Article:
In this Research Blog, we catch up with Professor Sarosh Irani and Professor Arjune Sen from the University of Oxford. Thanks to funding from Epilepsy Research UK, the research group, led by Professor Bethan Lang, helped provide evidence for a link between autoimmunity and specific types of epilepsy with implications for new, targeted treatment options. Here, Professor Irani and Professor Sen explain how the group helped build research momentum in this area.
Professor Lang said “when we first suggested that autoimmunity could have a role in epilepsy, we were told that it was unlikely and we were roundly dismissed. But through the foresight of Epilepsy Research UK’s funding in 2008 and 2012, we have been able to show that autoimmune antibodies (autoantibodies) do play an important role in some forms of epilepsy.”
The International League Against Epilepsy now recognise ‘immune’ causes of seizures in the most recent classifications of epilepsy. Studies in patients with very frequent seizure syndromes – often diagnosed with autoimmune encephalitis (brain swelling) – have shown that treatments with medications that modulate the immune system are highly effectively used to treat some forms of seizures. The aim of this study was to ask how frequently this occurred in unselected people first presenting with epilepsy.
But how exactly is the immune system linked to epilepsy?
The immune system normally protects a person from invading infections and viruses. Amongst other protective factors, it produces antibodies that recognise infections as foreign and neutralises them. This is part of how we acquire immunity to infections and viruses, such as COVID-19.
Sometimes the immune system becomes over-excited and, in error, antibodies are made against a target in our own tissues, rather than against the infection. If this “autoimmune” reaction is against targets in the brain, the autoantibodies can lead to seizures.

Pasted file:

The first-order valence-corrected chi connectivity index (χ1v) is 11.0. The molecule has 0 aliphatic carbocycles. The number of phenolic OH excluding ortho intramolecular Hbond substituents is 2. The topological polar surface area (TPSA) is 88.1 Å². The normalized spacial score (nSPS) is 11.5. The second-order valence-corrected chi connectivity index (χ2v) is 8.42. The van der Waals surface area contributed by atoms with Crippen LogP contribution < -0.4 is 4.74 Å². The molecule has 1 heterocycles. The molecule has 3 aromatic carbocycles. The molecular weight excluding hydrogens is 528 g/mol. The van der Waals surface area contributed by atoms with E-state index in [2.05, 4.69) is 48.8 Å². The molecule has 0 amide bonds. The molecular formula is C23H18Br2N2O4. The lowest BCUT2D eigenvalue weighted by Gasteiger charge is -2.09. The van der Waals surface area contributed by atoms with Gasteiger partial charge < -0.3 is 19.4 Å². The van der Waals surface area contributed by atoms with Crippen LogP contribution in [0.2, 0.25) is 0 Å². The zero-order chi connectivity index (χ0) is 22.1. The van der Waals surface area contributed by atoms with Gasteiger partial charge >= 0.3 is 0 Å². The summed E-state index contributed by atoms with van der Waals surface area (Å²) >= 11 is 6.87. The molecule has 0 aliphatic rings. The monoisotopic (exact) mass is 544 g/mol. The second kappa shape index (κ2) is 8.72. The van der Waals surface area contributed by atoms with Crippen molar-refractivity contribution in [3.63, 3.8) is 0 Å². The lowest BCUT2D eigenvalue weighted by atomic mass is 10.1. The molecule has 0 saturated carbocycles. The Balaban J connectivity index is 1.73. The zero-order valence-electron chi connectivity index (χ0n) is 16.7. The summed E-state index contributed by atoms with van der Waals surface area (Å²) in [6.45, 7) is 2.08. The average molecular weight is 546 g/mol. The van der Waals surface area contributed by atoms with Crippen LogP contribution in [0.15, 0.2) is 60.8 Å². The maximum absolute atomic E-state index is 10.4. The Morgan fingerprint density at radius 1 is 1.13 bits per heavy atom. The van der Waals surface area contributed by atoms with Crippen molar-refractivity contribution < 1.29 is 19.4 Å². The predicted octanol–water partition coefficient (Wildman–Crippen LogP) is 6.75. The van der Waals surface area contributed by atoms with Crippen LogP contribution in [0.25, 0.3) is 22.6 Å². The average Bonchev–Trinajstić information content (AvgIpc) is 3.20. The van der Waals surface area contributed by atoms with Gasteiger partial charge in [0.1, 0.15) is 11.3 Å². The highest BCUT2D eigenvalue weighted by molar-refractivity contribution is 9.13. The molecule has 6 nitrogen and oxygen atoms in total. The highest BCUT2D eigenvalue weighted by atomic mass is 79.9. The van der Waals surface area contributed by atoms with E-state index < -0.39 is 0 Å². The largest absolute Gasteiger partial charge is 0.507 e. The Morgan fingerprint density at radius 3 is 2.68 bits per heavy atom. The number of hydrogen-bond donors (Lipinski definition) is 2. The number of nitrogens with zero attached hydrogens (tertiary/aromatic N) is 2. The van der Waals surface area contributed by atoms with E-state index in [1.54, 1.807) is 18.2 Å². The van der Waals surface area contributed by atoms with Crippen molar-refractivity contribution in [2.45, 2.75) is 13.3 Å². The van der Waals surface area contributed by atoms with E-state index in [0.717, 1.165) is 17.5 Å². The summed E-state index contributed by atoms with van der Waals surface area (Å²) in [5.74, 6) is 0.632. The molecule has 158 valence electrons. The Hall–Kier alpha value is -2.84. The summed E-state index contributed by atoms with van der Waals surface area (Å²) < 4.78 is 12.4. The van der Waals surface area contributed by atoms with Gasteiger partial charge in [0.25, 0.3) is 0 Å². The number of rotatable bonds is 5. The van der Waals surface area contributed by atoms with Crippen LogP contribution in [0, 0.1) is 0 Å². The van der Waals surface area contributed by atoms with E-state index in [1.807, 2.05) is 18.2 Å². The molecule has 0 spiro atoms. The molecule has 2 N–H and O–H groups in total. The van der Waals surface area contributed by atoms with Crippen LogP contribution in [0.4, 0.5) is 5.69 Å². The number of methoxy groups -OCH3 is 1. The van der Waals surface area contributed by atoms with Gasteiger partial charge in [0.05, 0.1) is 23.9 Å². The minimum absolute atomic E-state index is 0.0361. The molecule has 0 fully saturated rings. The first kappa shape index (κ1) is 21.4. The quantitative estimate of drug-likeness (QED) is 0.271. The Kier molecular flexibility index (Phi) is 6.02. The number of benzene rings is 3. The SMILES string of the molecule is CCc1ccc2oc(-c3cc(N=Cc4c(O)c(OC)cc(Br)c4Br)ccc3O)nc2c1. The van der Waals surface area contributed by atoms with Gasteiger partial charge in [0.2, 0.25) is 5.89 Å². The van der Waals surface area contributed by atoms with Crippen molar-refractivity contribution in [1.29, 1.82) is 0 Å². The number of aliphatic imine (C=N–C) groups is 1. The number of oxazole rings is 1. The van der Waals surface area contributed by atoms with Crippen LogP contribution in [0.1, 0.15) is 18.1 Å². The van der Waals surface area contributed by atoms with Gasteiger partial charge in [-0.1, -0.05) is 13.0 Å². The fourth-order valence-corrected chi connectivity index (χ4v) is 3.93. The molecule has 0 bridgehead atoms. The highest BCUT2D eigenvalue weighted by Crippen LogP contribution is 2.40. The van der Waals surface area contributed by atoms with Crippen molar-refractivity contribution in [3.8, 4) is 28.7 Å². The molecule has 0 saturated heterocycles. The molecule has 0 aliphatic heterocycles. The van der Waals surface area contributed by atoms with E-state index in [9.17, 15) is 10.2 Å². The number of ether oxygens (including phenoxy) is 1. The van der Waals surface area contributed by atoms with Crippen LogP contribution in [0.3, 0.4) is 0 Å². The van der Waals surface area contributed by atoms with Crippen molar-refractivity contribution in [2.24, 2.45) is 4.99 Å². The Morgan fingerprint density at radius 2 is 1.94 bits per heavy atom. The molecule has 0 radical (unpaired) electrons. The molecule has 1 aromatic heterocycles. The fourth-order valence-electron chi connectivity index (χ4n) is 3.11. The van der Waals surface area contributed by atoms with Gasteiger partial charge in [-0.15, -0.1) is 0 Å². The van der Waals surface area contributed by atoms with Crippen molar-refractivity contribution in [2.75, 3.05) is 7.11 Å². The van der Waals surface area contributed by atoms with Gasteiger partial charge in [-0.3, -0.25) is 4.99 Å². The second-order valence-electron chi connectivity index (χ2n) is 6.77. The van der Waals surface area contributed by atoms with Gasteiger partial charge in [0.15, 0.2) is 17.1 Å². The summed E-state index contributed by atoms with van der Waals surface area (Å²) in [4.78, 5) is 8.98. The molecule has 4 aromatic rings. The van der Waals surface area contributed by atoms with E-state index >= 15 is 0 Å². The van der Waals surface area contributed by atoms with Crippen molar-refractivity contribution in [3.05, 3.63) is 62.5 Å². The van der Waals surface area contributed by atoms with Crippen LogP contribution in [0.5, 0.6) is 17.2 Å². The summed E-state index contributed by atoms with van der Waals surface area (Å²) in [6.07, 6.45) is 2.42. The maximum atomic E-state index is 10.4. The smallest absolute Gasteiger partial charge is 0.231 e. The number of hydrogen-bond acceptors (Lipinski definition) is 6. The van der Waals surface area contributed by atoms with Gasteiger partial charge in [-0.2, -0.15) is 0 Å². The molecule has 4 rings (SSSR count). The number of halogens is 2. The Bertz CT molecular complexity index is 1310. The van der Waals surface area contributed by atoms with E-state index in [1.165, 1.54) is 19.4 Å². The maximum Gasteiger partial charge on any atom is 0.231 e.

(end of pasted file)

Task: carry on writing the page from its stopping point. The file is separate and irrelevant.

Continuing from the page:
Through a study funded by Epilepsy Research UK, we were able to show that autoantibodies against certain brain proteins were present in several people with epilepsy. We did this by enrolling over 200 people with different epilepsies and collated their clinical histories, routine test results and antibody status. Our analysis found evidence of seizure causing autoantibodies in around 10% of our cohort.
We found that these 10% with new-onset focal epilepsies who had detectable autoantibodies presented with similar, but milder, clinical features to individuals with encephalitis. Due to this, we believe that people with these clinical features and autoantibodies may have a mild form of encephalitis.
What does this mean for people living with epilepsy?
Importantly, we found that people with seizure causing autoantibodies often responded well to medications that suppress the immune system, such as steroids, rather than traditional antiseizure medication. Furthermore, if autoantibodies are found to be the underlying cause of some epilepsies, drugs that target these antibodies can potentially be developed, and these are likely to also prove more effective in controlling seizures than antiseizure medication. If successful, this could help to avoid the unnecessary long-term use of antiseizure medication which can associate with significant side effects.
Thanks to the foresight of ERUK, this research has already led to significant change in clinical practice, in that we are able to use tests for specific autoantibodies linked to epilepsy, so we can ensure the correct and appropriate treatment is administered as soon as possible. In addition, these autoantibodies are often considered the causative agents, hence allowing people with epilepsy to understand the actual underlying cause of their condition.
We are now investigating how far these findings extend to people with other forms of seizures. This would help clinicians identify who might benefit from immunomodulatory therapy and focus their treatments on the seizure causing autoantibodies.
-Professor Arjune Sen & Professor Sarosh Irani